Considerable debate centers on the optimal treatment for vulvar melanoma, as well as those clinicopathological factors influencing prognosis. We reviewed 80 patients with vulvar melanoma seen between 1949 and 1990. Primary tumors were assessed according to Chung (47 patients) and Breslow (65 patients) microstaging systems. Fifty-nine patients (76%) underwent radical vulvectomy, ten patients (13%) had a partial vulvectomy, and nine patients (12%) had a wide local excision. Fifty-six also underwent inguinal node dissection. Median follow-up was 193 months. Median survival was 63 months. Ten-year survival by Chung level was as follows: I 100%; II, 81%; III, 87%; IV, 11%; V, 33%. Ten-year survival by tumor thickness was as follows: 0.75 mm, 48%; 0.75-1.5 mm, 68%; 1.51-3.0 mm, 44%; >3.0 mm, 22%. Increased depth of invasion was associated with increased incidence of inguinal node metastasis. Cox regression analysis demonstrated prognostic significance for tumor thickness (P < 0.001), inguinal node metastasis (P < 0.001), and older age at diagnosis (P < 0.001). Radical vulvectomy did not seem to improve survival over less radical procedures. Based on this experience, we recommend radical local excision for patients with malignant melanoma of the vulva. Patients who have more than a superficially invasive melanoma should also have inguinal lymph node dissection.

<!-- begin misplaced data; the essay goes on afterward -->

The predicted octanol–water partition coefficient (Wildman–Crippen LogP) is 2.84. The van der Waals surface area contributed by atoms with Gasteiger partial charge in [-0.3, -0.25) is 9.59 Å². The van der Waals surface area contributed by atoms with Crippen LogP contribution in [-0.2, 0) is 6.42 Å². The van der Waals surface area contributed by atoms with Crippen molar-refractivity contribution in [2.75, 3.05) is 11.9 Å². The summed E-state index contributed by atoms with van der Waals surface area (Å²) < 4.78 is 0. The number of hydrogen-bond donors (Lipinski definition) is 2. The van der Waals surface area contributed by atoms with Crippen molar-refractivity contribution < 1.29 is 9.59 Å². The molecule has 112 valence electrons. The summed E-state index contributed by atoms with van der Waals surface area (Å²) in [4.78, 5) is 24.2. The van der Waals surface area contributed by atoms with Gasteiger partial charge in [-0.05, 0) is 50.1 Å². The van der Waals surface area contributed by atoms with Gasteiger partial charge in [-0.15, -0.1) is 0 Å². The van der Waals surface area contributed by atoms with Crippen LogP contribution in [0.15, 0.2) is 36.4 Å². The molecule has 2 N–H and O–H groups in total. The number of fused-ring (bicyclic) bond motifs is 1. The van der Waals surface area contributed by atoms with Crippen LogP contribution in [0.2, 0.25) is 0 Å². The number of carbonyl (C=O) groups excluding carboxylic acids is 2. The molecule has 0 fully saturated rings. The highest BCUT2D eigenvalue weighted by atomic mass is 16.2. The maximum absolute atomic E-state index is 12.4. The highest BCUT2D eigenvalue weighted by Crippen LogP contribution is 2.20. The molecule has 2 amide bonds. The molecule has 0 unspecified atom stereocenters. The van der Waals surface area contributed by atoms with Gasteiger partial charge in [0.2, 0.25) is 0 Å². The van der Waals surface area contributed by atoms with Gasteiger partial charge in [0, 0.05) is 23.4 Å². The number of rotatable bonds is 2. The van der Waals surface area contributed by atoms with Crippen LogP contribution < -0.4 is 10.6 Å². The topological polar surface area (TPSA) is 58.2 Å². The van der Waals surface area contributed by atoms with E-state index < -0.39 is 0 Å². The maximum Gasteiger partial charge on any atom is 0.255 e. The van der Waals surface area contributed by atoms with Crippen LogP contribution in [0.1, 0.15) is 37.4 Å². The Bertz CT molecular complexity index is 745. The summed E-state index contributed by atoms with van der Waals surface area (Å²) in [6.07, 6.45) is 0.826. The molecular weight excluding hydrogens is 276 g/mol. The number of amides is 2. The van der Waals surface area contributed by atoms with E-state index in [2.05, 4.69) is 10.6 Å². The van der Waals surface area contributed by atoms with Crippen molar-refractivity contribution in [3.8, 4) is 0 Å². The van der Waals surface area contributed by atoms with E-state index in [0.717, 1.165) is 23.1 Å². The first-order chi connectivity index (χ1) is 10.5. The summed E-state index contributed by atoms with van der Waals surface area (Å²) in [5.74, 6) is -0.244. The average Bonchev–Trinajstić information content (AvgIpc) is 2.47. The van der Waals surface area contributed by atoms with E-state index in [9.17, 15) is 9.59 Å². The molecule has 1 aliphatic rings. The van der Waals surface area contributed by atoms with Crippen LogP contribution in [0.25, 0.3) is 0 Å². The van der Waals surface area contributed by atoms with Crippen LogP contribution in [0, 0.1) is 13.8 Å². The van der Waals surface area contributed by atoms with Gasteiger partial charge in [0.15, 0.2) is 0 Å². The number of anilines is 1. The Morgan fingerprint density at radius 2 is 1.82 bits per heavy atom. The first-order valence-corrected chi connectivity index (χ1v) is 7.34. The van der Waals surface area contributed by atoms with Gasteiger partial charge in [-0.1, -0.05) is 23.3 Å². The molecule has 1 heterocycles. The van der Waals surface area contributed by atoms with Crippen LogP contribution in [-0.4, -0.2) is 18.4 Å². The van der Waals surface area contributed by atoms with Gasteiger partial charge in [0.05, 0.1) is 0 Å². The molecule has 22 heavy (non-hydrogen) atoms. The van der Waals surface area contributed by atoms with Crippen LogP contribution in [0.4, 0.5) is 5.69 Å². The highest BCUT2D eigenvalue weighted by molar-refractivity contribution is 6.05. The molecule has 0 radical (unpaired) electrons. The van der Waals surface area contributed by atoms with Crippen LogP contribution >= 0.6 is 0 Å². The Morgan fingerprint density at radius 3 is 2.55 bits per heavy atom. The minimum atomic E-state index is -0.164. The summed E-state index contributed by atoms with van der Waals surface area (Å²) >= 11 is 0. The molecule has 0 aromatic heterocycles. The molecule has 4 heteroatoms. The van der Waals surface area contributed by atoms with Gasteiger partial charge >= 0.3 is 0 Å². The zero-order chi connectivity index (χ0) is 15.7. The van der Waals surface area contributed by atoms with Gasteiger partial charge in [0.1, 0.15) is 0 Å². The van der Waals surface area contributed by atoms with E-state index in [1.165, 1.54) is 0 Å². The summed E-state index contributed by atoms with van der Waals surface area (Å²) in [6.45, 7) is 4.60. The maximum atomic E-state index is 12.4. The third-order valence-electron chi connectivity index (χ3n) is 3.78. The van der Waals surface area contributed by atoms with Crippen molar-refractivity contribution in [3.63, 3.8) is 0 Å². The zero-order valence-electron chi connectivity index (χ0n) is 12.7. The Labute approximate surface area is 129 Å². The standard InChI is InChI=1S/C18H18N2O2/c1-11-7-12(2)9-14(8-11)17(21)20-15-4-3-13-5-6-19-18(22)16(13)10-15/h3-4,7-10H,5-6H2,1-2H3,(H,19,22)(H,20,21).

ASJC Scopus subject areas
- Obstetrics and Gynecology